**Updates IFEX alerts of 11 May and 10 March 2000**
(CPJ/IFEX) - The following is a 15 May 2000 CPJ press release:
Yemeni Editor Charged With Instigating "Sectarian Feuds"
New York, May 15, 2000 -- The editor of a leading Yemeni newspaper has been charged for the second time in a week with violating tough criminal laws that are often used to punish free expression, the Committee to Protect Journalists (CPJ) has learned. Hisham Basharaheel, editor of the thrice-weekly, Aden-based Al-Ayyam, was charged today in the Seera Court of First Instance, along with reporter Hassan Ben Hassainoun, with instigating "sectarian feuds," and "the spirit of separatism."
The charges stem in part from a February 7 article by Hassainoun, titled "The Properties of Religious Sects and Social Peace." The article criticized authorities for their neglect and demolition of historical sites in Yemen. Specifically, it attacked the government for demolishing a 19th century synagogue in Aden.
Yemeni authorities summoned Basharaheel for questioning in March, but did not charge him at that time. Today's charges carry a penalty of up to two years in prison.
On May 10, the same court charged Basharaheel with a multitude of offenses including publishing "false information," "instigating the use of force and terrorism," and "insulting public institutions" because he published an interview with the London-based Muslim cleric Abu Hamza al-Masri on August 11, 1999. In the interview, al-Masri attacked the Yemeni court that had recently convicted his son Muhammad of terrorism.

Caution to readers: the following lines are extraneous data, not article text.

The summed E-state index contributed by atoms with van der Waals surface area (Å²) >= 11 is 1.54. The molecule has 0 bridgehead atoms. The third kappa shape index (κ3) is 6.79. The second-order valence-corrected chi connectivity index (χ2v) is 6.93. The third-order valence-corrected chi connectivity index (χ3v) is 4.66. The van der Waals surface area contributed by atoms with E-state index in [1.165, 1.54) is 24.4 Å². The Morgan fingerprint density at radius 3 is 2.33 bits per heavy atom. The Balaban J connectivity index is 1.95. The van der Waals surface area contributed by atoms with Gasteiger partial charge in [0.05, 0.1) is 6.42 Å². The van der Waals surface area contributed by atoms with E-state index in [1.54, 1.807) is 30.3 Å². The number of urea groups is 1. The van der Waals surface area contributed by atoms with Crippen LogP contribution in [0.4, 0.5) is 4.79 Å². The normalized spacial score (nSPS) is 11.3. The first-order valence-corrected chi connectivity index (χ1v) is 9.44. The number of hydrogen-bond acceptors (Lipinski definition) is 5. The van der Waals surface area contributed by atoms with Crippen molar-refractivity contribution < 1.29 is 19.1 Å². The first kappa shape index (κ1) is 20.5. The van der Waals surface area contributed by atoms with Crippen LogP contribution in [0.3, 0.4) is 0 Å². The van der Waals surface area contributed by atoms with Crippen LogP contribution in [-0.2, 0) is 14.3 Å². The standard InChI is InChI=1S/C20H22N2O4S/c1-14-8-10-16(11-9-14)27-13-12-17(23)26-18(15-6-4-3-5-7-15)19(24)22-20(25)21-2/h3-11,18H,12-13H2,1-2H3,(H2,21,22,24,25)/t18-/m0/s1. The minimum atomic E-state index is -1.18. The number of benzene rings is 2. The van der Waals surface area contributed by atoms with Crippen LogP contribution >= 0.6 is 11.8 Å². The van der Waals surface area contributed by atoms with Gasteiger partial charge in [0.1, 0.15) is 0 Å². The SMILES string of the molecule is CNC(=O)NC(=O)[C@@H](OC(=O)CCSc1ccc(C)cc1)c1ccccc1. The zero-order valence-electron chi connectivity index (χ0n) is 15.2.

A translation of the interview can be found on CPJ's Web site at www.cpj.org.
The charges brought on May 10 carry a penalty of up to three years imprisonment. The state prosecutor also requested the indefinite closure of the Al-Ayyam Printing House, which would effectively shut down the newspaper.
"These prosecutions can only be viewed as a flagrant attempt to silence and intimidate journalists in violation of international press freedom standards," said CPJ's Executive Director Ann K. Cooper. "It's time for the government to back up its rhetoric about respect for press freedom with concrete action to halt this judicial harassment."
Both cases have been adjourned until May 31.
CPJ is a New York-based, independent, nonprofit organization that works to safeguard press freedom around the world. For detailed accounts about attacks on the press world-wide, visit CPJ's web-site: